ETAN Praises Placement of Indonesian
War Criminals on State Department Watch List
Calls for Additional Steps to Achieve Justice
Contact: John M. Miller,
For Immediate Release
January 20, 2004 - The East Timor
Action Network (ETAN) today praised the U.S. State Department
for placing senior Indonesian military officials on its
visa watch list. The group, however, emphasized that this step was
only an initial one in the pursuit of justice for crimes against
humanity and war crimes committed in East Timor since Indonesia’s
“The denial of visas to General Wiranto and other senior military
(TNI) officials is an important first step, but the U.S. can do much
more to promote justice for the people of East Timor,” said John M.
Miller, spokesperson for ETAN. “The U.S. must work with the UN
Security Council to establish an international tribunal for East
Timor. Only a tribunal would have the resources and political weight
to properly try and punish those responsible for genocide and other
grave crimes,” said Miller.
“The Bush administration must also cease all assistance for the
Indonesian military, the institution most responsible for these
crimes in East Timor,” continued Miller.
“The State Department should add to its visa watch list all of
the nearly 300 people indicted in East Timor who have been given
sanctuary in Indonesia and should encourage other nations to do the
same ,” he said.
“We also urge President Bush to expeditiously release U.S.
government documents requested nearly a year ago by East Timor’s
Commission for Reception, Truth and Reconciliation,” said Miller. “A
full accounting of United States knowledge and actions during
Indonesia’s brutal occupation is an essential step towards justice
and U.S. accountability for the military and political support it
gave Indonesia during the occupation.”
In a January 24, 2003 letter, the Commission asked for U.S.
government documents on significant events and egregious human
rights abuses that took place during Indonesia’s occupation.
ETAN supports human dignity for the people of East Timor by
advocating for democracy, economic justice and human rights,
including women’s rights.
Since 1999, ETAN has joined with East Timorese civil society to
urge the UN Security Council to establish an international tribunal.
For additional information, see ETAN’s web site (http://www.etan.org).
Those believed to be
on State Department’s watch list were
indicted for crimes against humanity on February 24, 2003,
by the joint UN-East Timor Special Crimes Unit (SCU) in Dili. In
addition to General Wiranto, a leading presidential candidate in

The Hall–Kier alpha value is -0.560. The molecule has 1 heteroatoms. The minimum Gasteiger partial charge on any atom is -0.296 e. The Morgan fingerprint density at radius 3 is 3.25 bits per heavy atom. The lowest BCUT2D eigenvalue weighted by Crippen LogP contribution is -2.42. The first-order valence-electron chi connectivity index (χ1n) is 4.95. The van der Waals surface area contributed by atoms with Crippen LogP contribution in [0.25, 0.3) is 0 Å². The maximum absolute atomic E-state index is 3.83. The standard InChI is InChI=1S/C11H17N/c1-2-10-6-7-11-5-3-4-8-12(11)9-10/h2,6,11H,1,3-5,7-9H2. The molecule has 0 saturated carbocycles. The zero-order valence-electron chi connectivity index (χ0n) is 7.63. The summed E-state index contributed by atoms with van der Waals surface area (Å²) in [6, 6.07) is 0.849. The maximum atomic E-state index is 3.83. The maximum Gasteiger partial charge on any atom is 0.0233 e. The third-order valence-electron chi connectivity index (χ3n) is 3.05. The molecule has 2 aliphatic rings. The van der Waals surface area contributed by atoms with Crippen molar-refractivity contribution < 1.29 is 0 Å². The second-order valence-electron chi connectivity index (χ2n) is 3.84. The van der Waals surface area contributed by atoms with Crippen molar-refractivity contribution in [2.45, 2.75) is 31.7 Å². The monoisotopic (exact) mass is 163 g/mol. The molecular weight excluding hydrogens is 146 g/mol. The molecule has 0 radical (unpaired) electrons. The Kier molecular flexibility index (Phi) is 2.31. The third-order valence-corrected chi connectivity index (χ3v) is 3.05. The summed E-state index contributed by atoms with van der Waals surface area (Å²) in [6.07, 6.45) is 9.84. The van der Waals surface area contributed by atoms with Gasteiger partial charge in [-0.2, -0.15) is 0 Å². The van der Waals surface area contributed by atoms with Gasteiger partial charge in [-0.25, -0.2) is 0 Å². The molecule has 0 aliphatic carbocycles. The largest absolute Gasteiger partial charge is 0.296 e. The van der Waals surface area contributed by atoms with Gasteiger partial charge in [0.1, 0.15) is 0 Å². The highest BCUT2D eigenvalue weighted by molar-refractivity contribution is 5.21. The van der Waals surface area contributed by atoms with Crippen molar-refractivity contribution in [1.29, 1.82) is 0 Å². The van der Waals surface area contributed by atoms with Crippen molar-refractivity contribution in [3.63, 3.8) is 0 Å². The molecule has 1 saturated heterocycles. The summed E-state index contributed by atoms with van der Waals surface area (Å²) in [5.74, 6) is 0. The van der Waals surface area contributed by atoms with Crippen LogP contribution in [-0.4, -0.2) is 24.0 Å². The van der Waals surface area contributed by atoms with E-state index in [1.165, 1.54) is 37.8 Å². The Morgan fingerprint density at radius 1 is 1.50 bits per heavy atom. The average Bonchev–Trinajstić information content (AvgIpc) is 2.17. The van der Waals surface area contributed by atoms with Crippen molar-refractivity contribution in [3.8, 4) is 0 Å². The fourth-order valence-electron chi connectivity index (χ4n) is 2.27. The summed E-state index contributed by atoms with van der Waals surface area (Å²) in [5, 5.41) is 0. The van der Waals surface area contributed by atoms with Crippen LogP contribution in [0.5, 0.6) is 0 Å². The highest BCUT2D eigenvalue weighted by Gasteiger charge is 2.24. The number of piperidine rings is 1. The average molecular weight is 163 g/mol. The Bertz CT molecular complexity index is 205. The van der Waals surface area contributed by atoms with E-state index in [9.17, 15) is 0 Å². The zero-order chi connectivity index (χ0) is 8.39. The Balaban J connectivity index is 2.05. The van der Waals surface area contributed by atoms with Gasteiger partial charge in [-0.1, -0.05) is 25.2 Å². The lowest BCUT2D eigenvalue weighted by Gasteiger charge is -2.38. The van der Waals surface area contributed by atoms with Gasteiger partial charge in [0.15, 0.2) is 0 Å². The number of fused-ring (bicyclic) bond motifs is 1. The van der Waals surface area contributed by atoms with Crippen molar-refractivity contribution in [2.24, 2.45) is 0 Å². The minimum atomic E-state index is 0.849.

Indonesia, others thought to be on the list are General Zacky Anwar
Makarim, Major-General Kiki Syahnakri, General Adam Damiri, Colonel
Tono Suratman, Colonel Mohammad Noer Muis,
Lt. Col. Yayat Sudrajat, and
former East Timorese Governor Abilio Jose Osorio
SCU has filed 81 indictments so far accusing 37 Indonesian
military (TNI) commanders and officers, four Indonesian police
chiefs, 65 East Timorese TNI officers and soldiers, and East Timor’s
former governor. At present, 281 of the 369 indicted by the SCU
remain at large in Indonesia. Among those indicted by the SCU are
Timbul Silaen and East Timorese militia leader Eurico Guterres.
Silaen, the chief of police in 1999, is now performing the same
function in Papua, where, with the assistance of Guterres, he is
allegedly assisting in efforts to form militia.
East Timor’s National Alliance for an
International Tribunal recently called for strengthening the
serious crimes process in East Timor, until an international
tribunal is established. The UN is currently evaluating its options
for when the current peacekeeping mission ends in May 2004. The
alliance urged the UN to back the [SCU] “mandate with resources and
political commitment to compel Indonesia to cooperate.” Without such
backing, the Alliance called the SCU process a “cruel charade” which
provides “an excuse for East Timor’s government and the
international community to avoid meaningful action for justice.”
During its illegal occupation of the island nation from 1975 to
1999, the Indonesian military was responsible for the deaths of more
than 200,000 people, one-third of the population. The U.S. supplied
over $1 billion in weapons and training from the time of the
invasion through 1991. The Bush administration is pressing to
restore much of the assistance cut since 1991.
After the East Timorese people voted for independence in 1999,
the Indonesian military retaliated by killing more than 1300 people,
raping hundreds of women and girls, and destroying most of the
country’s infrastructure. In the months following 1999’s
devastation, two UN bodies called for the establishment of an
international tribunal. Instead, Indonesia promised to try its own
and eventually established the Ad Hoc Human Rights Court for East
widely-criticized court issued its final verdict on August 5. Of
the 18 people tried, 12 were acquitted. General Damiri was convicted
by the court, but received a sentence of three years, far less than
the legal minimum sentence. He remains free pending appeal and is
currently helping to direct the massive military campaign in Aceh.
General Suratman was acquitted.
East Timorese leaders, stressing the need to establish good
relations with their powerful neighbor, have repeatedly urged the
international community to take the lead on issues of accountability
for war crimes and crimes against humanity committed in East Timor.
Details about those banned and other significant figures involved
in the 1999 violence can be found at
Rights & Justice pages